Is this global warming ? Well, sort of. It’s certainly spread across a lot of the planet’s surface.
    But NO IT IS NOT GLOBAL WARMING as usually presented.

    And it is NOTHING to do with CO2 levels in the atmosphere.
    Measuring temperatures in the place where we humans do not live will show this up pretty clearly. Places like MacQuarie Island in the Southern Ocean South of Australia. or St Helena Island in the Mid Atlantic.. etc.

  15. Bill in Oz says:

    7 Billion people ( 700000000 humans )and more with all of us using the atmosphere as a HEAT SINK

    No wonder that many thermometers register a rise in local temperatures.

    But is it CO2 ?
    Bugger NO !

  16. beththeserf says:

    ‘ OTOH, finding the “smoking gun” might be more useful…’ Serf barracking from the sidelines, (easy ter do that,) favours the smoking gun. )

  17. A C Osborn says:

    Bill in Oz, no it is not CO2 and this guy over at WUWT shows why.
    https://wattsupwiththat.com/2019/06/07/latest-global-temp-anomaly-may-19-0-32c-a-simple-no-greenhouse-effect-model-of-day-night-temperatures-at-different-latitudes/#comment-2720511

    The poster Eddie Banner discusses Photon Energy, something that I have been asking Climastrologists about for a long time, especially compared to Solar Radiation.
    His points, if correct totally demolish the idea that CO2 can provide any meaningful energy whatsoever.

  18. A C Osborn says:

    E.M.Smith says: 10 June 2019 at 9:06 pm ” Well, for starters, 1997 was not warm,” & “Strange that…”
    Yes how very odd, especially considering that at the time 1997 was the hottest year of the that Century and was then superceded by 1998.
    That data is still just available, but will disappear after this year
    https://www.ncdc.noaa.gov/sotc/global/199713

  19. E.M.Smith says:

    @Bill in Oz:

    It is explained in the prior postings (and this was just a quick ‘tag on’) so if you look at the
    https://chiefio.wordpress.com/2019/06/03/ghcn-v3-3-vs-v4-anomaly-graphs-europe/
    posting you will find a chart of country codes or abbreviations and what country they map to.
    LG Latvia
    GM Germany
    etc.

    I include it in the chart graphs and such as it is needed to search on a given country in the data and, well, it means I don’t have to go look it up again… So I have a main heading in the article of “LG Latvia” to connect the abbreviation to the name and the same thing in the graph and….

    BTW:

    That people in cities with their thermometers making heat: I’m certain you are right. It is usually shortened to UHI Urban Heat Island. I also like to point out how many thermometers are at airports where huge expanses of concrete, tarmac, buildings, and traffic raise the local temperature (as does the complete absence of trees…. pilots don’t like running in to trees…. and trees try to regulate their canopy temperature by evaporating tons of water).

    @Beththeserf:

    I think you are likely right.

    @A.C.Osbourn:

    I’ll take a look… but likely after the coffee soaks in ;-)

    Why will the data disappear after this year? (maybe I need to scrape again…)

    Yes, one of THE oddest things is just how the “Hottest Year Evah!!!!” when we were being told it was PROOF!!! and we were “ALL GOING TO DIE!!!!”… in the history re-writes becomes just another nearly average year, or sometimes even a cold anomaly.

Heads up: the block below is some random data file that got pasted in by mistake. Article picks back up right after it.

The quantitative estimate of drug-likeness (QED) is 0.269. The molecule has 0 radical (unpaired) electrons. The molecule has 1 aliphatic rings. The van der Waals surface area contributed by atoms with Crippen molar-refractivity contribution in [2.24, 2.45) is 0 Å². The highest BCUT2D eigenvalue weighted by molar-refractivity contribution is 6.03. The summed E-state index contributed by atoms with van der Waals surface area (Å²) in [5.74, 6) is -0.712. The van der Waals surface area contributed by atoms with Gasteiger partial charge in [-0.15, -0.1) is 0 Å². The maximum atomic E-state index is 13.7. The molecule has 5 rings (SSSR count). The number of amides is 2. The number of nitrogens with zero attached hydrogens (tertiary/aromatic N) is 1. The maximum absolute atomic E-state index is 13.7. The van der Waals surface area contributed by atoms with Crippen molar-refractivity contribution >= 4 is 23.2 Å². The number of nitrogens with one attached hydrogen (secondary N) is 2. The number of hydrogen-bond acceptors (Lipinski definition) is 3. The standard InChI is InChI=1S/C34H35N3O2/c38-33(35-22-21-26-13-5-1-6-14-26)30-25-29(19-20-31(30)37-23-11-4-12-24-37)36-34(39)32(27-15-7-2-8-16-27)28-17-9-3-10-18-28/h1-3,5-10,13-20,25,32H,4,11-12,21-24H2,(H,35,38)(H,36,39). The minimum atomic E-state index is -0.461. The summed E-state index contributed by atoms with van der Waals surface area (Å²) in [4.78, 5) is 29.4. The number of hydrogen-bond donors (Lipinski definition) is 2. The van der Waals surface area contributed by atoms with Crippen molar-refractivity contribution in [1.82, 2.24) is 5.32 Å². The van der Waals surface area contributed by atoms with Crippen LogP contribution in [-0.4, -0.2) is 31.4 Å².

That alone argues for a whole lot of “Data Diddle” going on.

    I’m going to play around with this particular kind of report a bit more and see if there’s other interesting bits to find. They ought to show up in new postings. But probably only after I get that “index posting” into this set done…

    What is VERY clear is that the “anomaly” of any given year can easily change by 1/4 C to 1/2 C just based on the version of the ‘same’ data. In that context, all you can really say is that the data are crap and measure the data collection and manipulation choices more than any physical change in the planet.

    Look at 2010. In GHCN v3.3 it has a +0.45 C anomaly. ALMOST at that 1/2 C where we’re all supposed to be faced with permanent irreversible runaway climate change!!!! (AS WE WERE TOLD THEN). What is it in v4? +0.17 or essentially “normal”. So… if we were “normal” in 2010, doesn’t that make the present warm values ‘just weather’? Does that mean 2010 was NOT one in a long series of “hottest EVER!!!” years? Doesn’t that mean we did NOT warm from 1941 (+0.2 C) to date? So there is NO Global Warming?

    It just screams “Cooked Data” to me, IMHO. Which is “right”: v3.3 or v4? IF v3.3 was wrong, are not ALL the histrionics based on it for the prior years also wrong? And then, how can we know v4 is any better than v3.3 if v3.3 was “wrong” and the same folks then told us IT was just fine and perfect? Eh?

  20. A C Osborn says:

    E M, 1997 is the last in the Drop Down List to obtain data, so next year 1998 will be last.
    I wrote to the white house to ask if they could get the data preserved because you need to look at the Temperature they quoted as an Actual Temperature and not an Anomaly.
    It was “62.45 degrees Fahrenheit for 1997 was the warmest year on record, surpassing the previous record set in 1995 by 0.15 degrees Fahrenheit.”
    That is about 3 degrees F warmer than 2016.
    But of course they say that they have “changed the baseline” which is total BS.